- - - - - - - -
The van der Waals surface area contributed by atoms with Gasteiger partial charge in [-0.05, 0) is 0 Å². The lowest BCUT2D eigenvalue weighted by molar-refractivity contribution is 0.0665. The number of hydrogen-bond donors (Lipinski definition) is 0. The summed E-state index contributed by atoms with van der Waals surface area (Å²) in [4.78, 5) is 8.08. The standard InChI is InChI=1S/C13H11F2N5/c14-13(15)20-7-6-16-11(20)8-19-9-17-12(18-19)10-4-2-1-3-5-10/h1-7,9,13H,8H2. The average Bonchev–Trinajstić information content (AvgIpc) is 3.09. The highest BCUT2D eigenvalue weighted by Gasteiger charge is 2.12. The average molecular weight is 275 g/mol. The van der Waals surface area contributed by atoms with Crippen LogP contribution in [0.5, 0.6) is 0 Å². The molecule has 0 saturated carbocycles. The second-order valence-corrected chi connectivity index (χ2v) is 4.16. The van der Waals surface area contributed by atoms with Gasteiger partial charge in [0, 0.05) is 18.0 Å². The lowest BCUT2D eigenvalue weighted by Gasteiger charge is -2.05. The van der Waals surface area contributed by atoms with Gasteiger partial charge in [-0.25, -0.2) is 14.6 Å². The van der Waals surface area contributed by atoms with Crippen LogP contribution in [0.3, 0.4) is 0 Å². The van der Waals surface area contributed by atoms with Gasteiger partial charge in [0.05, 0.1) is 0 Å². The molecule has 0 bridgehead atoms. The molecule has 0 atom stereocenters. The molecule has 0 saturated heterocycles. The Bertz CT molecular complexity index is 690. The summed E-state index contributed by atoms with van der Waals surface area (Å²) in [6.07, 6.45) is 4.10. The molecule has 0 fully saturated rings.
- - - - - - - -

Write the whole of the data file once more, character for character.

The van der Waals surface area contributed by atoms with Gasteiger partial charge in [-0.05, 0) is 0 Å². The lowest BCUT2D eigenvalue weighted by molar-refractivity contribution is 0.0665. The number of hydrogen-bond donors (Lipinski definition) is 0. The summed E-state index contributed by atoms with van der Waals surface area (Å²) in [4.78, 5) is 8.08. The standard InChI is InChI=1S/C13H11F2N5/c14-13(15)20-7-6-16-11(20)8-19-9-17-12(18-19)10-4-2-1-3-5-10/h1-7,9,13H,8H2. The average Bonchev–Trinajstić information content (AvgIpc) is 3.09. The highest BCUT2D eigenvalue weighted by Gasteiger charge is 2.12. The average molecular weight is 275 g/mol. The van der Waals surface area contributed by atoms with Crippen LogP contribution in [0.5, 0.6) is 0 Å². The molecule has 0 saturated carbocycles. The second-order valence-corrected chi connectivity index (χ2v) is 4.16. The van der Waals surface area contributed by atoms with Gasteiger partial charge in [0, 0.05) is 18.0 Å². The lowest BCUT2D eigenvalue weighted by Gasteiger charge is -2.05. The van der Waals surface area contributed by atoms with Gasteiger partial charge in [-0.25, -0.2) is 14.6 Å². The van der Waals surface area contributed by atoms with Crippen LogP contribution in [0.3, 0.4) is 0 Å². The van der Waals surface area contributed by atoms with Gasteiger partial charge in [0.05, 0.1) is 0 Å². The molecule has 0 bridgehead atoms. The molecule has 0 atom stereocenters. The molecule has 0 saturated heterocycles. The Bertz CT molecular complexity index is 690. The summed E-state index contributed by atoms with van der Waals surface area (Å²) in [6.07, 6.45) is 4.10. The molecule has 0 fully saturated rings.